Recognizing Cyberbullying (Victim and Bully)
Parents should regularly monitor their child or teen's online habits and look for signs of cyberbullying. Pay
attention for signs that indicate your child is a victim as well as victimizing others. Keep in mind that if your
child or teen is a cyberbullying victim, they might not tell you. Look for any sudden, drastic changes in social
media or texting use; a sudden increase or decrease could indicate cyberbullying activity. Watch how your child or
teen behaves after online usage; a child or teen who is cyberbullied may have a noticeable mood change after using
social networking sites. If your child or teen suddenly loses interest in their social media accounts and asks to
shut them down, they might be a cyberbullying victim.
Signs that your child or teen might be a cyberbully include children spending unusual amounts of time on social media
networks, and then shutting the screen down when a parent or adult walks by. Cyberbullies often take pleasure in
their online harassment and you might hear them laughing after sending messages. They may sneak on the computer at
all hours of the night and refuse to answer questions regarding their computer usage and activities. Cyberbullies
often create fictitious accounts to hide their identity. If your child or teen is a cyberbully, he or she may be
using multiple social networking accounts.
Coping Techniques for Cyberbullying Victims
It is crucial that children who are cyberbullied know how to respond and cope. It is important that victims not react
or respond to cyberbullying. For example, children may be tempted to get back or retaliate; this won't help the
situation and will only exasperate things. Document evidence of cyberbullying. From emails and text messages to
screenshots on Facebook or Twitter, all cyberbullying evidence must be documented and kept. Never hesitate to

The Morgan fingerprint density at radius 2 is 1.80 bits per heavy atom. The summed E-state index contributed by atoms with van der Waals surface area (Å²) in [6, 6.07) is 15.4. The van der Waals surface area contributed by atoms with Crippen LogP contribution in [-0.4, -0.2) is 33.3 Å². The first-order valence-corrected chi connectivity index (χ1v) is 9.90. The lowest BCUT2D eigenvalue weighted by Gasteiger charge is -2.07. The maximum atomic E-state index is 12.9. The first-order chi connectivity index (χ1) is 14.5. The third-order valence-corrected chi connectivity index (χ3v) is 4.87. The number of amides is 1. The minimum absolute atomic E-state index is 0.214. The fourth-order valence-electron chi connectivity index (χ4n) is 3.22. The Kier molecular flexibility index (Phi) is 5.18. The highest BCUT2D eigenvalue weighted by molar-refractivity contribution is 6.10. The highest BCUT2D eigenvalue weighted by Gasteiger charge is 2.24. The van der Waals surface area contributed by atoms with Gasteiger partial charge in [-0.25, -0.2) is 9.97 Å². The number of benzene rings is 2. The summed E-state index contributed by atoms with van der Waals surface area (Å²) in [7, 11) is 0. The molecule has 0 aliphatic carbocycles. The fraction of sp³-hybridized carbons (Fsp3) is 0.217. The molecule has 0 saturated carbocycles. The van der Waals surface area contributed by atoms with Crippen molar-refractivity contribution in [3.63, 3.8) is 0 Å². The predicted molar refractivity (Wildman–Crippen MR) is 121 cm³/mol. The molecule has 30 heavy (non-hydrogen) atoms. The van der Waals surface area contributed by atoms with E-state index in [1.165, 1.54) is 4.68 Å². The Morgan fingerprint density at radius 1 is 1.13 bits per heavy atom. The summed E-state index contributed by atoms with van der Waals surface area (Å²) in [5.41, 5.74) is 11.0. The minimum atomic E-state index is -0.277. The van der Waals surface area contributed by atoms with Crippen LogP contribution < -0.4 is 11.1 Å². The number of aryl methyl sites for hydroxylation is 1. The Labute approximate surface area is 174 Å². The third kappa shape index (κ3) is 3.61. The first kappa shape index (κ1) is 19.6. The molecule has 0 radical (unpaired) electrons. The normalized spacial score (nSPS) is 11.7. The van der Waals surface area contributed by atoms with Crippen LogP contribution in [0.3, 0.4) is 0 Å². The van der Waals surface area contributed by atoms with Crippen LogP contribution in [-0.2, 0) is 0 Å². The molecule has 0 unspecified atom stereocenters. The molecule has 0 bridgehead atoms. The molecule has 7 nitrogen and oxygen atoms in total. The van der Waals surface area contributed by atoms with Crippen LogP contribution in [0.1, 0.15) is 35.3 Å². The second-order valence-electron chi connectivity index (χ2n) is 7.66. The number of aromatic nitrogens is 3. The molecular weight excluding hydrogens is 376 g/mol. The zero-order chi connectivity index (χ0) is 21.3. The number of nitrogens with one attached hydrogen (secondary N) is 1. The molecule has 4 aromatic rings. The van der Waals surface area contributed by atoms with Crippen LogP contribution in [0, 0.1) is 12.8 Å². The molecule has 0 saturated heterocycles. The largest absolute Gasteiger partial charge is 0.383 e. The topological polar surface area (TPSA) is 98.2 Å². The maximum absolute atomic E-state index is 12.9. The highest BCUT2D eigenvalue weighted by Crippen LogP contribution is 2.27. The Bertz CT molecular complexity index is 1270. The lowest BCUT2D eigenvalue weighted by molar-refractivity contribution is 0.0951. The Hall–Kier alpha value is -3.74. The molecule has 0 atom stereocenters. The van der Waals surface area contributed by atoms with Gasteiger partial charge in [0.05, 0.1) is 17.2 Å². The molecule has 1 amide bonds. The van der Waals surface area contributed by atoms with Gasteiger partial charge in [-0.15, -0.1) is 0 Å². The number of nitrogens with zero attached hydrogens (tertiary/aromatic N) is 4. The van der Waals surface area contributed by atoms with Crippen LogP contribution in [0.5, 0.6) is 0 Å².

contact authorities. Cyberbullying is serious, and though not all states have laws on the book regarding the
actions, rules and regulations are continually changing. There are cyberstalking, stalking and harassment laws that
often address a cyberbully's actions. Contact school officials, website administrators and local authorities if
Steps for Parents and Teachers
Parents and teachers may take a two-fold approach to cyberbullying. First there is prevention, second is response.
Helping children learn steps to prevent cyberbullying can help increase their safety awareness while online.
Children must know how to act responsibly and safely when using the Internet. They must keep their personal
information private and be wary when someone sends a friend request. Children and teens should only accept friend
requests from someone they know and trust.
If a child is a victim of cyberbullying, parents and teachers should focus on helping the child and document all
evidence. Parents run the danger of not taking cyberbullying seriously or overreacting to the problem. For instance,
some parents may feel that cyberbullying isn't as serious as it truly is. Other problems arise when parents
overreact and punish the child or teen for the bullying. Parents should notify the child's teachers and guidance
counselor and inform them about the cyberbullying. Teachers should be on the lookout for any in-school bullying as
well. Cyberbullying is a serious crime that has detrimental effects on victims. It must be dealt with in a swift
These resources provide helpful tools for parents, teachers, and IT policymakers. By understanding how
cyberbullies operate, you can prevent threats and protect young Internet users.